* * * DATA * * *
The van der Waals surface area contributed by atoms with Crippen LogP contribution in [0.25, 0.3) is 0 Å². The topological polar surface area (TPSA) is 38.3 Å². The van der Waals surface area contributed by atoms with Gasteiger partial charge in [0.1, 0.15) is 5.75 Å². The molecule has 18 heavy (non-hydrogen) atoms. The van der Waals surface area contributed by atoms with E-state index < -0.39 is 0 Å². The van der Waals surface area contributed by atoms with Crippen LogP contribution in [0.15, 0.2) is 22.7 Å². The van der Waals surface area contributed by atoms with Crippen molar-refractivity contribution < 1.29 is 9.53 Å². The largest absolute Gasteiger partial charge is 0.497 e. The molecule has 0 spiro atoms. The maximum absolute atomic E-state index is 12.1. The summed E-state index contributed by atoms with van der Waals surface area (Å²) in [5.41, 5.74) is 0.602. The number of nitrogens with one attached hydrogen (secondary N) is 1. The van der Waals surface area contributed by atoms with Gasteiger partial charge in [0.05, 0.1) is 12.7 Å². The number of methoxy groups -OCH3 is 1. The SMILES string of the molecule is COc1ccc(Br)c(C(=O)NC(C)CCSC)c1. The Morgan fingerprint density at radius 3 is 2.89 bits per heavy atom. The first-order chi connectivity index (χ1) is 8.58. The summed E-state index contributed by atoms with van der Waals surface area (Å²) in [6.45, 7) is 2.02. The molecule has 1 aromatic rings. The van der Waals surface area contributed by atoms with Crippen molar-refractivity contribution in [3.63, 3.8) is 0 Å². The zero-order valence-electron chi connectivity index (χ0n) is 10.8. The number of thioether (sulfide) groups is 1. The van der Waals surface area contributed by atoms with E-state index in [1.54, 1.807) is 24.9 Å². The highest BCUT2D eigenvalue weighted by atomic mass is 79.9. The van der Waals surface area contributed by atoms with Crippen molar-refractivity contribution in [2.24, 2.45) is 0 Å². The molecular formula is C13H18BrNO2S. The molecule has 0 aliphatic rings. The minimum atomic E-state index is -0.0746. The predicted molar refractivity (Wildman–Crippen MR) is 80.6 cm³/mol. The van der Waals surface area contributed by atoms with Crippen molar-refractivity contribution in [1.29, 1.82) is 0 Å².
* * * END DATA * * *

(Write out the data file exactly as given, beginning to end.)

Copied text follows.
The van der Waals surface area contributed by atoms with Crippen LogP contribution in [0.25, 0.3) is 0 Å². The topological polar surface area (TPSA) is 38.3 Å². The van der Waals surface area contributed by atoms with Gasteiger partial charge in [0.1, 0.15) is 5.75 Å². The molecule has 18 heavy (non-hydrogen) atoms. The van der Waals surface area contributed by atoms with E-state index < -0.39 is 0 Å². The van der Waals surface area contributed by atoms with Crippen LogP contribution in [0.15, 0.2) is 22.7 Å². The van der Waals surface area contributed by atoms with Crippen molar-refractivity contribution < 1.29 is 9.53 Å². The largest absolute Gasteiger partial charge is 0.497 e. The molecule has 0 spiro atoms. The maximum absolute atomic E-state index is 12.1. The summed E-state index contributed by atoms with van der Waals surface area (Å²) in [5.41, 5.74) is 0.602. The number of nitrogens with one attached hydrogen (secondary N) is 1. The van der Waals surface area contributed by atoms with Gasteiger partial charge in [0.05, 0.1) is 12.7 Å². The number of methoxy groups -OCH3 is 1. The SMILES string of the molecule is COc1ccc(Br)c(C(=O)NC(C)CCSC)c1. The Morgan fingerprint density at radius 3 is 2.89 bits per heavy atom. The first-order chi connectivity index (χ1) is 8.58. The summed E-state index contributed by atoms with van der Waals surface area (Å²) in [6.45, 7) is 2.02. The molecule has 1 aromatic rings. The van der Waals surface area contributed by atoms with Crippen molar-refractivity contribution in [3.63, 3.8) is 0 Å². The zero-order valence-electron chi connectivity index (χ0n) is 10.8. The number of thioether (sulfide) groups is 1. The van der Waals surface area contributed by atoms with E-state index in [1.54, 1.807) is 24.9 Å². The highest BCUT2D eigenvalue weighted by atomic mass is 79.9. The van der Waals surface area contributed by atoms with Crippen molar-refractivity contribution in [2.24, 2.45) is 0 Å². The molecular formula is C13H18BrNO2S. The molecule has 0 aliphatic rings. The minimum atomic E-state index is -0.0746. The predicted molar refractivity (Wildman–Crippen MR) is 80.6 cm³/mol. The van der Waals surface area contributed by atoms with Crippen molar-refractivity contribution in [1.29, 1.82) is 0 Å².